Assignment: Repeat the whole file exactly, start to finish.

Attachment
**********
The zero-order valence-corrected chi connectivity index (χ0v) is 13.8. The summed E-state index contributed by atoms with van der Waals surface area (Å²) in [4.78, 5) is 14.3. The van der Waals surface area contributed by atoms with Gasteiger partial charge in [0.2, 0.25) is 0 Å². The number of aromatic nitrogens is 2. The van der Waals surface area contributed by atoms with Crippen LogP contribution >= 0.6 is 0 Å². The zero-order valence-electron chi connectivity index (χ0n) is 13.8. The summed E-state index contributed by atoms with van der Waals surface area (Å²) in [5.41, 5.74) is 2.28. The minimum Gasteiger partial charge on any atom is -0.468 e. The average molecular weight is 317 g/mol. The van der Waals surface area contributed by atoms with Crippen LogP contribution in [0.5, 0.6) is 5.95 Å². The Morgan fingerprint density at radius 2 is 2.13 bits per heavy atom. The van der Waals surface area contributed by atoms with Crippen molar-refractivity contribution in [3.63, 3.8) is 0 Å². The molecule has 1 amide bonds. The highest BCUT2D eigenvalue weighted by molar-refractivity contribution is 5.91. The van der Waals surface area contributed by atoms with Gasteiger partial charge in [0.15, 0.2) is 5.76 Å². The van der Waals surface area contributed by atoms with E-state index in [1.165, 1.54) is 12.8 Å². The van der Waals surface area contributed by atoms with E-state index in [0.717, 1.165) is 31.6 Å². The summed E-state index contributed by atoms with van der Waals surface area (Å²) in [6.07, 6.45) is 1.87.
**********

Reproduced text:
The zero-order valence-corrected chi connectivity index (χ0v) is 13.8. The summed E-state index contributed by atoms with van der Waals surface area (Å²) in [4.78, 5) is 14.3. The van der Waals surface area contributed by atoms with Gasteiger partial charge in [0.2, 0.25) is 0 Å². The number of aromatic nitrogens is 2. The van der Waals surface area contributed by atoms with Crippen LogP contribution >= 0.6 is 0 Å². The zero-order valence-electron chi connectivity index (χ0n) is 13.8. The summed E-state index contributed by atoms with van der Waals surface area (Å²) in [5.41, 5.74) is 2.28. The minimum Gasteiger partial charge on any atom is -0.468 e. The average molecular weight is 317 g/mol. The van der Waals surface area contributed by atoms with Crippen LogP contribution in [0.5, 0.6) is 5.95 Å². The Morgan fingerprint density at radius 2 is 2.13 bits per heavy atom. The van der Waals surface area contributed by atoms with Crippen molar-refractivity contribution in [3.63, 3.8) is 0 Å². The molecule has 1 amide bonds. The highest BCUT2D eigenvalue weighted by molar-refractivity contribution is 5.91. The van der Waals surface area contributed by atoms with Gasteiger partial charge in [0.15, 0.2) is 5.76 Å². The van der Waals surface area contributed by atoms with E-state index in [1.165, 1.54) is 12.8 Å². The van der Waals surface area contributed by atoms with E-state index in [0.717, 1.165) is 31.6 Å². The summed E-state index contributed by atoms with van der Waals surface area (Å²) in [6.07, 6.45) is 1.87.